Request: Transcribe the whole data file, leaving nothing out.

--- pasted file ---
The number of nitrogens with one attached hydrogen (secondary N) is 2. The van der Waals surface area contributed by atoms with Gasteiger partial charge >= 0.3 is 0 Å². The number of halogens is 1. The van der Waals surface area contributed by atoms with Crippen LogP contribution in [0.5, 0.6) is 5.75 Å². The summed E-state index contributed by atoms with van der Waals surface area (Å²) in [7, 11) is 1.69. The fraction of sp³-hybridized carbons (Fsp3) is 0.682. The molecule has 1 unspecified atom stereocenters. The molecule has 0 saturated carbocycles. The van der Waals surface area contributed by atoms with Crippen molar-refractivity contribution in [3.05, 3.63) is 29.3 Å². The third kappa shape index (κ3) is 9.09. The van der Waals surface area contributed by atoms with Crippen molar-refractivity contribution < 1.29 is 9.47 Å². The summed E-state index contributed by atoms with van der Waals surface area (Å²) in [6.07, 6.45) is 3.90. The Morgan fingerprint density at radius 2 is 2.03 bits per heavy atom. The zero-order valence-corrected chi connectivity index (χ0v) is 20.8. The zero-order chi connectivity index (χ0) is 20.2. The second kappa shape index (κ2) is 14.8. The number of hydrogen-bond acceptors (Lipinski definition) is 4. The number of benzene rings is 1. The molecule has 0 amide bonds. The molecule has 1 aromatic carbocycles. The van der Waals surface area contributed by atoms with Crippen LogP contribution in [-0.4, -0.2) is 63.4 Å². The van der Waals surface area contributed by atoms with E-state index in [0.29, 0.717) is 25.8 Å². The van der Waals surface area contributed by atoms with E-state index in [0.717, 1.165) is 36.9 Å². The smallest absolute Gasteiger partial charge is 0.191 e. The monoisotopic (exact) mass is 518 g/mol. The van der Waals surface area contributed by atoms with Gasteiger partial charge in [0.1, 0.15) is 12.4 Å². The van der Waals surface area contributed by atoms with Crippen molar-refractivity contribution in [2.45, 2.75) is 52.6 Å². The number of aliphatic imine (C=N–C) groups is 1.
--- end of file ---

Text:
The number of nitrogens with one attached hydrogen (secondary N) is 2. The van der Waals surface area contributed by atoms with Gasteiger partial charge >= 0.3 is 0 Å². The number of halogens is 1. The van der Waals surface area contributed by atoms with Crippen LogP contribution in [0.5, 0.6) is 5.75 Å². The summed E-state index contributed by atoms with van der Waals surface area (Å²) in [7, 11) is 1.69. The fraction of sp³-hybridized carbons (Fsp3) is 0.682. The molecule has 1 unspecified atom stereocenters. The molecule has 0 saturated carbocycles. The van der Waals surface area contributed by atoms with Crippen molar-refractivity contribution in [3.05, 3.63) is 29.3 Å². The third kappa shape index (κ3) is 9.09. The van der Waals surface area contributed by atoms with Crippen molar-refractivity contribution < 1.29 is 9.47 Å². The summed E-state index contributed by atoms with van der Waals surface area (Å²) in [6.07, 6.45) is 3.90. The Morgan fingerprint density at radius 2 is 2.03 bits per heavy atom. The zero-order valence-corrected chi connectivity index (χ0v) is 20.8. The zero-order chi connectivity index (χ0) is 20.2. The second kappa shape index (κ2) is 14.8. The number of hydrogen-bond acceptors (Lipinski definition) is 4. The number of benzene rings is 1. The molecule has 0 amide bonds. The molecule has 1 aromatic carbocycles. The van der Waals surface area contributed by atoms with Crippen LogP contribution in [-0.4, -0.2) is 63.4 Å². The van der Waals surface area contributed by atoms with E-state index in [0.29, 0.717) is 25.8 Å². The van der Waals surface area contributed by atoms with E-state index in [0.717, 1.165) is 36.9 Å². The smallest absolute Gasteiger partial charge is 0.191 e. The monoisotopic (exact) mass is 518 g/mol. The van der Waals surface area contributed by atoms with Gasteiger partial charge in [0.1, 0.15) is 12.4 Å². The van der Waals surface area contributed by atoms with Crippen molar-refractivity contribution in [2.45, 2.75) is 52.6 Å². The number of aliphatic imine (C=N–C) groups is 1.